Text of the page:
My Large Format Camera Equipment

Although I purchased my large format equipment specifically for commercial work, and I use it almost exclusively for commercial work, I have to say that I was surprised that it quickly became my favorite equipment for play with on landscape and architechural photos too! If you are a serious amatuer photographer, you should consider adding large format equipment to your list of toys!

I have a modest collection of Large Format equipment. Although my Nikon F100's F8008 & F801 cameras are my stock day-to-day equipment. I must say I enjoy my Large Format equipment the best.

Yes the 35mm auto everything (with manual overrides used frequently) is very convenient and easy to carry, and yes you can shoot faster with 35mm. And point and shoot "carry them in your breast pocket" cameras are great on vacation. But Large format is beautiful and artistic and flexible beyond belief. So why do I still shoot 99% 35mm?

  1. For snap shots, there is no point, 35mm is perfect.
  2. For fast, multiple shots, large format doesn't yet have a chance. Each shot requires a few minutes to set up, load the film etc.., You have to focus BEFORE you load the film. Not something to be done when that once in a lifetime shot happens before your eyes. Doing natural style photography - like I do with families and pets, it would make a really funny video seeing me try to do it with a large format camera - get everything read - adjust for 15 minutes - give up finally! No, for people, 35mm is almost always the best choice.
  3. It is unwieldy to move a lot. You are not going to use a camera like this to take dozens of shots at a wedding. You can be reasonably unobtrusive with a 35mm camera, but moving a 50 lb, 5' tripod and camera around just isn't going to work! A Large Format camera is NOT a camera for taking candid or natural shots!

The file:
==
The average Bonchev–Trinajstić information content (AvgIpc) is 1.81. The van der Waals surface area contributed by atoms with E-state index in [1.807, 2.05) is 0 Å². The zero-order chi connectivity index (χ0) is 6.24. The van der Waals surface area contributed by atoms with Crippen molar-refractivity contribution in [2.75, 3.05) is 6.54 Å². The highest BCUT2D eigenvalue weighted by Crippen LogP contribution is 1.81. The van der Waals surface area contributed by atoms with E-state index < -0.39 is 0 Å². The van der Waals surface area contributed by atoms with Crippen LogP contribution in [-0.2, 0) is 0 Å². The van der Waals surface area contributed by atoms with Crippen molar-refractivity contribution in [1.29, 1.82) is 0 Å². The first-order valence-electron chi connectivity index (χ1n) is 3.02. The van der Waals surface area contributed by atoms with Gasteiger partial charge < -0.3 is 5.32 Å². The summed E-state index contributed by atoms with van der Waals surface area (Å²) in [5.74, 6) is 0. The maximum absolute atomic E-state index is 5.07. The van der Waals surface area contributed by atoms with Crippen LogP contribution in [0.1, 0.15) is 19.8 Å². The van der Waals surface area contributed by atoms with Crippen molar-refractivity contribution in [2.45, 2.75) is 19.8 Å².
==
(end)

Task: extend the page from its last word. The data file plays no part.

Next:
My camera of choice is an Omega View 45e (4x5) camera. That means the film is many times larger than my 35mm equipment. - 4"x5". I was amazed the first time I saw a 4"x5" "slide." Beautiful.

I have an excellent Schneider 210 lens (For 35mm buffs, that roughly equivalent to a 120mm lens.) This lens is my most common used lens. It is crystal sharp, right to the edges, has lots of coverage for the special shots that can only be done with large format equipment. The light does not fall off until the very last 1/4" of it's coverage, and even that's not bad (And with large format, you don't necessarily use that last 1/4" unless you are really pushing the limits of the equipment).

I have a good Raptor 90mm lens (Wide angle lens) It is quite sharp to the edges. Has acceptable coverage for shots like tall buildings. (With wide format equipment you can shoot a tall building from the ground and it looks like you shot it straight on - not falling over like 35mm and medium format equipment typically does.)

My heavy duty Manfrotto 161 tripod is fantastic. I admit, it's 30lbs can be a problem at times, but it is rock solid and holds the heavy equipment easily. It is paired with a Manfrotto 029 head with 3 separate controls in the 3 axis. Much better than trying to level off with even a great ball head.

Of course I have a variety of misc. options, an 8x loupe, a black sweater used as a hood, remote releases, polaroid back, but my most indispensable option is my Minolta IVF meter. This is a spot/ambient/flash meter. It lets me read the light at a spot (typically I reflect off my 18% grey card for this,) or place the meter at the subject to read the light falling on the subject, or, with a flash, read the reflected light from the flash.

Finally, I have color cards and gray scale cards for taking pictures of paintings and other reproductions where it is critical to reproduce as close to the exact colors as possible all the way from film, prints, computer images, magazine covers.

Personally, I think every serious amatuer and most professions should have a large format camera in their equipment list - just don't get rid of your normal day to day cameras.